Orchard fruit - area
(000 hectares)
28 28 26 25 24 23 23 23 24 22 24
Soft fruit - area
(000 hectares)
10 9 9 9 9 9 10 9 10 10 10
Plants and flowers - area
(000 hectares)
14 14 15 14 15 14 12 13 13 11 12
Glasshouse crops - area
(000 hectares)
2 2 2 2 2 2 2 2 2 2 2
Organic land (total)
(000 hectares)
680 700 674.5 619.9 619.8 682.2 743.5 738.7
Organic Farming Schemes
(000 hectares)
443 552 599 473 382 286 231 257 249 231
Organic land in conversion
(000 hectares)
52.7 86.0 121.1 157.9 149.1 119.4
Organic land fully converted
(000 hectares)
621.8 533.9 498.6 524.3 594.4 619.3
Fully organic area cereals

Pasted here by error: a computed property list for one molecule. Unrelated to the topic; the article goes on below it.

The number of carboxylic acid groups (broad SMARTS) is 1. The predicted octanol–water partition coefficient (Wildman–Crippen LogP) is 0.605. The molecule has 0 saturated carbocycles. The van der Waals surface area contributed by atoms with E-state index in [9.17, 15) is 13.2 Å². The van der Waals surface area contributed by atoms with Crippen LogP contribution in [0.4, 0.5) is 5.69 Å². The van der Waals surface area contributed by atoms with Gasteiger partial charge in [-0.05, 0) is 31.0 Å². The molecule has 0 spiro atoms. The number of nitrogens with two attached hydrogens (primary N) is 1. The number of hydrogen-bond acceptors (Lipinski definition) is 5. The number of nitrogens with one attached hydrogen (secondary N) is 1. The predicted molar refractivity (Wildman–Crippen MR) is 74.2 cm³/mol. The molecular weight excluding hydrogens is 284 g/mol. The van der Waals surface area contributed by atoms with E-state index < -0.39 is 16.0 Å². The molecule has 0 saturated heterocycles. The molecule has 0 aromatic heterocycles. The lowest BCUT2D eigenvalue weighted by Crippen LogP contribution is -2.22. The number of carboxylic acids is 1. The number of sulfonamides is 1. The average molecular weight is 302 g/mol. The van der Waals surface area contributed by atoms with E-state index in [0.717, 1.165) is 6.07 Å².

(000 hectares)
35.1 37.4 35.5 38.4 47.3 53.4
Fully organic area other crops
(000 hectares)
10.2 7.3 6.8 7.8 8.7 9.1
Fully organic area fruit and nuts
(000 hectares)
1.5 1.5 1.6 1.6 1.5 1.9
Fully organic area vegetables
(000 hectares)
12.7 12.4 13.5 14.3 17.7 17.3
Fully organic area herbs
(000 hectares)
0.6 0.6 4.9 4.9
Fully organic area temporary pasture
(000 hectares)
80.3 82.0 79.8 90.9 98.8 106.6
Fully organic area set-aside
(000 hectares)
4.6 2.3 1.3
Fully organic area permanent pasture
(000 hectares)
467.8 380.9 350.5 358.4 398.3 413.0
Fully organic area woodland
(000 hectares)
5.2 3.3 4.0 5.9 3.2 4.6
Fully organic area non cropping
(000 hectares)
1.3 2.4 4.0 4.7 4.4 5.7
Cattle
(000s)
174.8 214.3 244.8 250.4 319.6 331.2
Sheep
(000s)
571.6 691.0 747.3 863.1 1178.3 884.8
Pigs
(000s)
43.7 30.0 32.9 50.4 71.2 48.2
Poultry
(000s)
2431 3439 4421 4440.7 4362.9 3958.7
Goats
(000s)
0.5 0.5 0.6 0.5 0.4 0.1
Rye, triticale, mixed corn - area
(000 hectares)
25 24 25 27 27 28 29
Maize, forage and grain
(000 hectares)
131 137 146 153 163 164